Things must be bad in Burma. After the Boxing Day tsunami all that I ever read about damage in that country was that the Myanmar government reported “damage to several coastal villages”. And while I wondered that there must be more than that, the news was swamped with stories from Sri Lanka, Thailand and elsewhere.
If the Myanmar regime, noted for its isolationism and brutality is asking for help things must be much worse.
Up to 50,000 people may have been killed and millions left homeless by the worst natural disaster in living memory in Burma, a Western aid worker fears.
The Burma country director for welfare agency Save The Children, Canadian Andrew Kirkwood, has urged the international community to act now to head off a mounting humanitarian crisis after Cyclone Nargis struck the nation on Saturday.
But he has warned it could take years for Burma, ruled by a hardline military dictatorship, to recover from the storm, which brought 190km/h winds and a monster storm surge that has inundated large areas.
While official figures tonight suggested 15,000 people had died in the cyclone, Mr Kirkwood said he feared the scale of the disaster was far greater.
"This is going to be a response that will take years to complete," Mr Kirkwood told AAP by phone from his office in Rangoon.
"We think 50,000 people are dead and millions are homeless, so this is not a humanitarian response that can be completed immediately.
"I don't think any government in the world could cope with this on their own."
Neighbouring Thailand and Bangladesh had pledged building materials and supplies, and Save The Children was negotiating with the government to bring in more by air, but Mr Kirkwood said international help was needed now.
"This storm is not just unprecedented from my time here. I've talked to people in Yangon (Rangoon) that have never seen anything like this," he said.
Posted on 05/06/2008 8:25 AM by Esmerelda Weatherwax
Tuesday, 6 May 2008
A Musical Interlude: Hello Bluebird (Sam Lanin Orch.)
Posted on 05/06/2008 10:27 AM by Hugh Fitzgerald
Tuesday, 6 May 2008
Myanmar Shave, Or, Today We Have Re-Naming Of Parts
How pleasing to find that the title below contains the word "Burma" rather than hideous Myanmar. Burma should be the name. Wavell, Slim, Orde Wingate. The Burma Road. And of course those Route 66 rhymes that always ended with "Burma Shave." Myanmar Shave will not do.
And while we are at it, we insist that Upper Volta be allowed to again become Upper Volta, shedding "Burkina Faso" (which makes one think of a fuse, or "fuso orario"), a name that in the local language means "strong man" while Upper Volta nicely locates the country in space. We've had quite enough of strong men in Africa.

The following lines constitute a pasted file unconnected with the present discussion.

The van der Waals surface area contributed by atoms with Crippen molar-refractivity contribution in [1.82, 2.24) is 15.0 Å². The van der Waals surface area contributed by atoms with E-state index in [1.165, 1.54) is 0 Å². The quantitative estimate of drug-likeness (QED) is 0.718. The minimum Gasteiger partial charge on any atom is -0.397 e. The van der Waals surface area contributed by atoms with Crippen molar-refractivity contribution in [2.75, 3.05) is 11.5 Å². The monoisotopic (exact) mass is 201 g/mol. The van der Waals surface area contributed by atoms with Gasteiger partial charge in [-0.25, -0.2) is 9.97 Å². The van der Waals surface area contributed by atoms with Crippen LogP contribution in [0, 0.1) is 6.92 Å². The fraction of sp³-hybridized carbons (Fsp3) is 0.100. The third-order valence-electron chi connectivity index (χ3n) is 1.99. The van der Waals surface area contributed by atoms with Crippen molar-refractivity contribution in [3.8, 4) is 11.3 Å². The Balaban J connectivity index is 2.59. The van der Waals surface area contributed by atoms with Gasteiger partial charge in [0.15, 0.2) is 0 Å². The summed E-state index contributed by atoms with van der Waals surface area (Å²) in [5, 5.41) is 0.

And Sri Lanka -- that will have to go too. It's Ceylon. We won't insist on Serendip. We are reasonable.
And the names recently adopted for other parts of the world also need attention. Ho Chi Minh City is unacceptable, intolerable; Saigon needs to come back soon, not only because Ho Chi Minh should not be honored, but because Saigon better evokes the French theme -- Marguerite Duras and "L'Amant," with tinkles of "La Petite Tonkinoise" as sung by Josephine Bakairr in the background and, in the foreground, Marie Dubas or Edith Piaf singing "Mon Legionnaire."
Today's a start. Today we have renaming of parts.
Posted on 05/06/2008 11:23 AM by Hugh Fitzgerald
Tuesday, 6 May 2008
Those Bright Young Experts On Islam
An excellent article by Sam Harris, but one caveat must be recorded. Reza Aslan is wrongly described as "a polished, Iranian-born scholar of Islam." His parents brought him to America when he was small, and he grew up among Iranian exiles who may have called themselves "Muslims" but were people who had fled the Islamic Republic of Iran. Reza Aslan has had no experience of living within a society or state suffused with Islam -- unlike Ayaan Hirsi Ali, or the many Iranians in exile, such as Ali Sina, who tell unpleasant home truths about Islam.
Nor is Reza Aslan a "scholar of Islam." He hardly knows a thing about it. Look at his books. Where is the truthful discussion of what is contained in the Qur'an, the Hadith, the Sira? Where is there any discussion of Jihad, or the dhimmi, that corresponds to something like the truth? Where is anything that shows any familiarity with the great Western scholars of Islam -- Joseph Schacht, or Snouck Hurgronje, or Arthur Jeffery -- or for that matter, with the main Muslim commentators on the Qur'an, through time and space? Where is there any indication that Reza Aslan has learned about the history of Muslim conquest, or of the subsequent treatment of non-Muslim peoples conquered, from Spain to East Asia, over the past 1300 years? There are only the vaporings of...Reza Aslan, who in his very own website describes himself, baselessly I'm afraid, as an 'internationally-acclaimed scholar of Islam." It's all a fabrication. Reza Aslan is a creature fabricated by Reza Aslan, and the young female bookers on talk shows, asked to come with a personable "Muslim-American" who doesn't have an accent, keep going back to young lochinvar, Reza Aslan -- though whenever he comes up against someone who knows something, such as Sam Harris, Reza Aslan exposes himself as the guide to nothing and to nowhere that he is.